them. If we had some disputes about our hunting grounds, they were generally settled without the shedding of much blood.”
Pathetic words ! The buffalo with the beaver and antelope were gifts of the Great Spirit to his children. They formed a part of the life of the Indian; they were the denizens of plain and mountain, wilderness and forest, without whom the Indian could not have lived the many ages on this continent.
Among the Sioux the buffalo was considered the “King of beasts,” and his image played an important part in the ghost and sun dances. The Siouxan tradition as to the origin of the buffalo is full of suggestion. I give it in the words of Bushotter, the American ethnologist:
ORIGIN OF THE BUFFALO
The buffalo originated under the earth. It is said that in the olden times, a man who was journeying came to a hill where there were many holes in the ground. He explored them, and when he had gone within one of them, he found plenty of buffalo chips, and buffalo tracks were on all sides; and here and there he found buffalo hair which had come out when the animals rubbed against the walls. These animals were the real buffalo, who dwelt underground, and some of them came up to this earth and increased here to many herds. These buffalo had many earth lodges, and there they raised their children. They did many strange things. Therefore when a man can hardly be wounded by a foe, the people believe that the former has seen the buffalo in dreams or visions, and on that account has received mysterious help from those animals. All such men who dream of the buffalo, act like them and dance the buffalo (bull) dance. And the man who acts the buffalo is said to have a real buffalo inside him, and a crysalis lies within the flat part of the body near the shoulder-blade; on account of which the man is hard to kill; no matter how often they wound him, he does not die. As the people know that the buffalo live in earth lodges, they never dance the buffalo dance in vain.
Here is the story of the mythic buffalo:
It is said that a mythic buffalo once attacked a party of Indians, killing one of them. The others fled and climbed a tree, at which the buffalo rushed many times, knocking off piece after piece of the tree with his horns till very little of it was left. Then one of the Indians lighted some tinder and threw it far off into the tall grass, scorching the buffalo's eyes, and seriously injuring his horns, causing the hard • part of the latter to slip off, so that the animal could no longer gore any one. But as he was still dangerous, one of the men determined to fight him at the risk of his own life, and so he slipped down from the tree, armed with a bow and some arrows. He finally gave the buffalo a mortal wound. Then all the men came down the tree and cut up the buffalo after flaying him. They were about to carry off the body of their dead comrade in a robe, when they were obliged to climb a tree again because another mythic buffalo had appeared. He
did not attack them, but went four times around the body of the slain Then he stopped and said, “Arise to your feet.”
All at once, the dead man came to life. The buffalo addressed him, saying, “Hereafter you shall be mysterious, and the sun, moon, four winds, day and night shall be your servants.' It was so. He could assume the shape of a fine plume, which was blown often against a tree, to which it stuck, as it waved repeatedly.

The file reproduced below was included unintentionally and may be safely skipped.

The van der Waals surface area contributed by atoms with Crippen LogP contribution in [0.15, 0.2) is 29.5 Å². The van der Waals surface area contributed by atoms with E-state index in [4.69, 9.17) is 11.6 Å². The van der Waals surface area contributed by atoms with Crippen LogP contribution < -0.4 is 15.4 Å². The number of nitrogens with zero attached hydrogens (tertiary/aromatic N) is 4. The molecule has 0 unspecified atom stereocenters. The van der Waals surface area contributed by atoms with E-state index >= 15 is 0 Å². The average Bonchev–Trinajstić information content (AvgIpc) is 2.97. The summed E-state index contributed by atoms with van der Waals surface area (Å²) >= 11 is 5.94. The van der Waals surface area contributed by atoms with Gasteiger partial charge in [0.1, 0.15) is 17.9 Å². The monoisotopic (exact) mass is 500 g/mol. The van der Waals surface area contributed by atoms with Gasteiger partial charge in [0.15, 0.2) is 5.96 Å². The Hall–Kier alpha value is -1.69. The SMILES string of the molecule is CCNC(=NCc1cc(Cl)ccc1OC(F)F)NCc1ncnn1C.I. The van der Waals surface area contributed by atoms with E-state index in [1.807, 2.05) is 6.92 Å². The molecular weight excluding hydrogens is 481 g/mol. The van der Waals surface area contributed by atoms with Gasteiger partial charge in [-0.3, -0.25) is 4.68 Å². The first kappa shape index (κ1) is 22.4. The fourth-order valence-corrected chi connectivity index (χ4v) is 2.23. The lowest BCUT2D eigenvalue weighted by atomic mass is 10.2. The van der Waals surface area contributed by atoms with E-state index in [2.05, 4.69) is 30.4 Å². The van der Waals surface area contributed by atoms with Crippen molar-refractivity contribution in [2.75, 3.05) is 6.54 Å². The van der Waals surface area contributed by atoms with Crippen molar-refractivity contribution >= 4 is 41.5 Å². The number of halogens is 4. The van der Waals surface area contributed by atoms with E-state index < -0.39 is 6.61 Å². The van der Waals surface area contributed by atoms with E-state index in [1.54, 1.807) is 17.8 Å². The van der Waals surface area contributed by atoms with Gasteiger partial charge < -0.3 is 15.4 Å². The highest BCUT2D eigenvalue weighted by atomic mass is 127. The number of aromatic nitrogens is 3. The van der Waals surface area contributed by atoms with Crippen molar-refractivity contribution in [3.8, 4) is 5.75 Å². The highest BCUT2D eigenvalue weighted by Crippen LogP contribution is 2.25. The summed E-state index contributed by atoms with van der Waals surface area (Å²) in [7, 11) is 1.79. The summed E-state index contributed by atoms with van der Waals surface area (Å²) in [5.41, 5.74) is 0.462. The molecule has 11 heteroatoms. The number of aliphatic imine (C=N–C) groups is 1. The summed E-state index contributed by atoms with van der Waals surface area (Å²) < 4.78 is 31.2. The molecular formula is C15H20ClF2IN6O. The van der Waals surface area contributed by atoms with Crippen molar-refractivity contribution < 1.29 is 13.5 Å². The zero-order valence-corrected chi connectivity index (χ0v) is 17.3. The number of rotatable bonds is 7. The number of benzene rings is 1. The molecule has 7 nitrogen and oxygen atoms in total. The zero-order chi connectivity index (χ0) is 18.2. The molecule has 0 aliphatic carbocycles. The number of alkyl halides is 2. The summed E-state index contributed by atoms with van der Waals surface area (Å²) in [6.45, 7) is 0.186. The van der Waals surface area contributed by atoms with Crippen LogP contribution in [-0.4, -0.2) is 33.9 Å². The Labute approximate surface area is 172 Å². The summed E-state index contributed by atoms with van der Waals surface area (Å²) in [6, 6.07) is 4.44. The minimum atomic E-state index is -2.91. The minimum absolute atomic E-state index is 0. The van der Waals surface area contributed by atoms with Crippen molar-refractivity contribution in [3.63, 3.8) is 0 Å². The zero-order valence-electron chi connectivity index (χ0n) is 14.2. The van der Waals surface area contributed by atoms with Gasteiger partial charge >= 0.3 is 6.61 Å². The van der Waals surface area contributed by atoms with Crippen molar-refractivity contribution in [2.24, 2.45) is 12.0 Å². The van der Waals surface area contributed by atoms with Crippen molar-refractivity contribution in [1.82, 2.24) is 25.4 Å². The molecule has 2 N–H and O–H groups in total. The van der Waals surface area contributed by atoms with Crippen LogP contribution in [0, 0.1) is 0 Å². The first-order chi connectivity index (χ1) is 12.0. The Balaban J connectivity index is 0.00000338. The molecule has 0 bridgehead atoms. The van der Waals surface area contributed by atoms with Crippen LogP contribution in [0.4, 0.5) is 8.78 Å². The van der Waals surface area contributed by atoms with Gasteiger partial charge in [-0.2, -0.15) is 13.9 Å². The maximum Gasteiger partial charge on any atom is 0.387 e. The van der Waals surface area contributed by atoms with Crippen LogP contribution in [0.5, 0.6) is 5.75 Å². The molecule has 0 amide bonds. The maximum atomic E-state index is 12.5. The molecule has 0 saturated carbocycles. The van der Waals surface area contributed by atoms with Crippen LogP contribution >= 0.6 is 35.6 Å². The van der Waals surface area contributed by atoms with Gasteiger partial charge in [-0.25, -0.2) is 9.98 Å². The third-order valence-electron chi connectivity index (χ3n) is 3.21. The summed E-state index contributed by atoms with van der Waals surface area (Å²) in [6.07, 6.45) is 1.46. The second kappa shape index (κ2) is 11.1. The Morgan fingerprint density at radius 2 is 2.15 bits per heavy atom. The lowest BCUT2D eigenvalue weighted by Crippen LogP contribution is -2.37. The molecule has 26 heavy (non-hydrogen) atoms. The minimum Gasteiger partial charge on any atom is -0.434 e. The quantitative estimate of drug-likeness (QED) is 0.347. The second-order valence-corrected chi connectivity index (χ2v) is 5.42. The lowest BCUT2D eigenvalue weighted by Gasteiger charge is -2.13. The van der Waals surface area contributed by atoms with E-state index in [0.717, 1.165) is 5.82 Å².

The members of Cabeza de Vaca's company first saw the buffalo of the American plains in 1538. De Vaca with his fellow Spaniards roamed through what is now the coast of the Gulf of Mexico from Florida to Mexico. This was some three years before the famous march of Coronado from the City of Mexico to the great plains of what is now Kansas and Nebraska. It was Coronado, however, who gives us our first description of these denizens of the plains. He found the Indians of Cibola or the Seven Cities using buffalo meat, and from them he obtained a supply for his journey further eastward. Coronado's description of the buffalo is full of interest, and it shows how closely he with other old Spanish explorers studied the fauna and flora of the present confines of the southwestern United States. In speaking of the Buffalo bulls, he says:
“They have very long beards, like goats, and when they are ning, they throw their heads back, with their beard dragging on the ground. There is a sort of girdle around the middle of the body. The hair is very woolly, like sheep's, very fine, and in front of the girdle, the hair is very long and rough like a lion's. They have a great hump, larger than a camels. The horns are short and thick, so that they are not seen much above the hair. In May they change the hair in the middle of the body, for a down, which makes perfect lions of them. They rub against the small trees in the little ravines to shed their hair, and they continue this until only the down is left, as a snake changes his skin. They have a short tail with a bunch of hair at the end. When they run, they carry it erect like a scorpion.”
The Spanish explorers not only described the buffalo, but made drawings of them. These pictures are preserved in many of the old manuscripts, and one is produced especially for this article.
During the westward migration of the American people in the nineteenth century, the buffalo were driven from their old haunts, and in the palmy days of the hide-hunting industry, large tundles of the skins were shipped to St. Louis, Fort Leavenworth, and in the fifties to the tannery at Greelev, Colorado. In those days, one could have bought a robe for $2.50, which would now easily be worth some $200. Petition after petition was sent to Congress during the sixties and seventies asking for some act which would prevent the terrible slaughter of these animals, but nothing was ever done in the way of Congressional enactment.